Students experience London terror firsthand

    115
    print

    TCU students who studied abroad at the London Centre this summer experienced firsthand the confusion and fear of the July 7 terrorist attacks on the London transit system.”There was always the thought in the back of your mind that it could happen again,” said junior English and history major Tyler Brown.

    Despite a “sense of paranoia,” Brown said the bombings did not ruin his experience in the study abroad program.

    Although the professors knew the students were shaken up by the events that took place, they said none of the students thought about leaving the trip early.

    Brown said initially his father suggested it may be best if he came home.

    “I wasn’t going to have some crazy (terrorists) tell me how to live my life with bombs,” Brown said. “Who’s to say that home would be safer?”

    Brown said he and eight other classmates were enrolled in the Thistle, Rose and Shamrock course, which included two weeks each in Scotland, England and Ireland.

    Associate professor of English Bonnie Blackwell said most of the students liked London the best, even if it was a little traumatic.

    It was hours after the bombings occurred before the group even knew the full scope of the attacks, sophomore advertising/public relations and history major Lauren Nixon said.

    “That was really frustrating,” she said. “We knew something was going on that morning, but we didn’t know the magnitude of what had happened.”

    Associate professor of English Karen Steele said the lesson planned for that day was to take place at the Victoria and Albert Museum in London. The class walked to the museum after discovering that the subway system in England, called “the tube,” had been shut down, she said.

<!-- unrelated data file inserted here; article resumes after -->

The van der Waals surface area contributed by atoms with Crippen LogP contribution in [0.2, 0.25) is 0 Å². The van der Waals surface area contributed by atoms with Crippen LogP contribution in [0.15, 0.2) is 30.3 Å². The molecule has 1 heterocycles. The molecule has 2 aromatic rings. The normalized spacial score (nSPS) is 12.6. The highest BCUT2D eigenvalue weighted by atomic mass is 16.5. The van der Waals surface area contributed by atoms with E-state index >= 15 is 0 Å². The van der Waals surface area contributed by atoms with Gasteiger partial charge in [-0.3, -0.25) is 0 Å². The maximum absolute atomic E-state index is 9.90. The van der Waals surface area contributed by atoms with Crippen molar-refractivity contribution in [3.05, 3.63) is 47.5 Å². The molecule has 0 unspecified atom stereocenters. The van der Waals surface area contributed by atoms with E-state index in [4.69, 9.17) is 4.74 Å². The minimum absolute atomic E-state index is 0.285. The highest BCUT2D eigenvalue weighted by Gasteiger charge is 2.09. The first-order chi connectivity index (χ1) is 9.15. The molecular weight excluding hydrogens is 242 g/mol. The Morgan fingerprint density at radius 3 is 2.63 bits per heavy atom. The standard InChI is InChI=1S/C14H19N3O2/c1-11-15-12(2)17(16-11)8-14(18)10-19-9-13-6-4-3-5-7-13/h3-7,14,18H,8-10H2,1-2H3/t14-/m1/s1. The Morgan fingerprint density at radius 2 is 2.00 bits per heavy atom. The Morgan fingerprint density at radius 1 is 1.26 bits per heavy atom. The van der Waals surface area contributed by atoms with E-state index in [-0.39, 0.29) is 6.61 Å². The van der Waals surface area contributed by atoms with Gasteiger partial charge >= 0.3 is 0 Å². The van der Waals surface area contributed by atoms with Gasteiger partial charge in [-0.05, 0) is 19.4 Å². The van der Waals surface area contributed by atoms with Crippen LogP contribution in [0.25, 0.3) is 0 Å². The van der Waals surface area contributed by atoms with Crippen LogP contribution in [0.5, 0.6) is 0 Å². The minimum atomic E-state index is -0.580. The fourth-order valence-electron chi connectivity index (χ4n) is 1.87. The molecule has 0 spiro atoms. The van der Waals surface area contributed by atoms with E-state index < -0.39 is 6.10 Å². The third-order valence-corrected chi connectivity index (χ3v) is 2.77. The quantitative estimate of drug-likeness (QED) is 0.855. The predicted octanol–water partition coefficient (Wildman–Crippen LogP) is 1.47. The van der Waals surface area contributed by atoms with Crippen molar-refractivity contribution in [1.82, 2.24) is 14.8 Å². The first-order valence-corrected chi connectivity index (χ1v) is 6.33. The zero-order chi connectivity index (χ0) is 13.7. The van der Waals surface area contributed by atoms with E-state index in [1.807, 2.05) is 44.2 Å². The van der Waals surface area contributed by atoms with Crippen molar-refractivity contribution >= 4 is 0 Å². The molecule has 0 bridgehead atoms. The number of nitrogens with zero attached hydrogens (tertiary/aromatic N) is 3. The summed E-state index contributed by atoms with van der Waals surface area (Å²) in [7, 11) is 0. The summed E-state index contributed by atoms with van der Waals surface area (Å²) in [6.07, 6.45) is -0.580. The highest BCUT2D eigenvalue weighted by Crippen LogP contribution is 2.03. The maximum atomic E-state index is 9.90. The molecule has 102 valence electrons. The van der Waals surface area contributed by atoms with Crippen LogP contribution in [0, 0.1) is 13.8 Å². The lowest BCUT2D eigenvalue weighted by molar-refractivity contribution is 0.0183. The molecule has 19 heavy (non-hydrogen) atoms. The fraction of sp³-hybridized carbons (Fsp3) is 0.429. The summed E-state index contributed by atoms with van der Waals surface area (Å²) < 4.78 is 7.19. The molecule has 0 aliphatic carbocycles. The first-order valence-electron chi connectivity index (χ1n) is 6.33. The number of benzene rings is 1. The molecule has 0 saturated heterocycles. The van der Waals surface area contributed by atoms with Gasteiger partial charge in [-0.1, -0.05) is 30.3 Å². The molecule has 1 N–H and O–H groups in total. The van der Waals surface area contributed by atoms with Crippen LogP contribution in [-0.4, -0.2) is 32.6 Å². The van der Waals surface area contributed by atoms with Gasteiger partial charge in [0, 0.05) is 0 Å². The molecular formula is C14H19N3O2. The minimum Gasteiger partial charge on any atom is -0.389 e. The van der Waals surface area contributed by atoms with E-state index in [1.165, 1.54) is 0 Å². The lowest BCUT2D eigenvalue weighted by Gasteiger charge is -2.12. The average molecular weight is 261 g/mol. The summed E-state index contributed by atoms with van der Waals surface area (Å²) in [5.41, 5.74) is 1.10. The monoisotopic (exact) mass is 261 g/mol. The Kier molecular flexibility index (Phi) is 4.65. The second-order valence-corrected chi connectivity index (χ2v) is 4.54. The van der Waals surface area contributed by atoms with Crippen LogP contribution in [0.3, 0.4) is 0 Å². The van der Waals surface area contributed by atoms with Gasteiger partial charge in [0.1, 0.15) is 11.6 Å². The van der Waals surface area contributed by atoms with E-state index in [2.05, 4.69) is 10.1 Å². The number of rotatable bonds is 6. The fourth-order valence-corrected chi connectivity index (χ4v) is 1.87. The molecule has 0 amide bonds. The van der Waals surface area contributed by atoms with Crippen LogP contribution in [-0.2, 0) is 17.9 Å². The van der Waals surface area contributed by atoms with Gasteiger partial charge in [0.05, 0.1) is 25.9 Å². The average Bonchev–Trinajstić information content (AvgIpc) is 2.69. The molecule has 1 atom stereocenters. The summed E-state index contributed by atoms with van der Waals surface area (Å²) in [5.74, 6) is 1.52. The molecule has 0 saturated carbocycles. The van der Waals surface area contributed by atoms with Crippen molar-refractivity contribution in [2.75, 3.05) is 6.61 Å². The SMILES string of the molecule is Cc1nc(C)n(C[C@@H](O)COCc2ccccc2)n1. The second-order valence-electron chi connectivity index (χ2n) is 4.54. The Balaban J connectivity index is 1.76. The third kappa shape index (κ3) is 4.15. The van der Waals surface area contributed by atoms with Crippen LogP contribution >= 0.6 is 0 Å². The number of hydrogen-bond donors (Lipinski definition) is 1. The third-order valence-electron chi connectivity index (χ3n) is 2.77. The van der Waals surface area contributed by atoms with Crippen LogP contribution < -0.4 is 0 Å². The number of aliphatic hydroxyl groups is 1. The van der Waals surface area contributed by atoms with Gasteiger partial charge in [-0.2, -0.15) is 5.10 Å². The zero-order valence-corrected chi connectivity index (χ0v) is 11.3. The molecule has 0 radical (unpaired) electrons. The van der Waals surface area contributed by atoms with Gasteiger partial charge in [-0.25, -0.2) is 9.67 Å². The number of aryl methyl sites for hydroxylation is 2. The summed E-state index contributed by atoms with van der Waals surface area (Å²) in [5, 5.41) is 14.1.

Steele said everyone thought the problem was minor.

    “The underground entrance was blocked due to a power surge,” Steele said. “We thought there was just a problem with the transformer.”

    Brown said after the museum went into lockdown, with the professors and half the class inside, news of the bombings started to spread.

    The other half of the class had left the museum for a lunch break shortly before guards began directing patrons to safety in the basement, Blackwell said.

    History professor Sara Sohmer said not having the entire group together was the hardest part of the day.

    Nixon said she was at a restaurant when she and the other students eating lunch started hearing about the bombings, and when they returned to the closed museum, the group was told that everyone inside had left.

    “We decided the best thing to do was go back to the residence hall,” Nixon said.

    The small group of students who returned to the residence hall were the first from TCU to check in and report its safety, she said. The group learned that the others were still inside the museum in the basement when it was able to communicate by cell phone with a student inside, Nixon said.

    Blackwell said after an hour of lockdown, both students and faculty were able to reassure their families that they were safe.

    The students were scared, and everyone was grateful to be able to contact their families, Steele said.

    Nixon said everyone’s families were relieved to hear of their safety.

    “I definitely talked to my mom a lot more after that happened,” Nixon said. “I made sure to call her every day.”

    Brown said the students watched news reports detailing the events that had taken place just across town from the museum they were visiting.

    “That’s when kids really got scared,” Brown said.

    The three professors in charge of the class said they tried to limit the amount of television the students watched and to quickly restore a sense of routine.

    “I felt it was important to get back on public transit as soon as possible,” Steele said.

    Nixon said the London bombings brought back memories from the Sept. 11 terrorist attacks for much of the class.

    “It was not the same magnitude as 9/11, but the feelings were the same at first,” Nixon said. “It was weird because we were here, we were closer.”

    Though the tour of the Victoria and Albert Museum did not go as originally planned, Nixon said, the group did not let the bombings affect the itinerary for the rest of the trip. Their tour of the city and trip to Ireland continued as scheduled.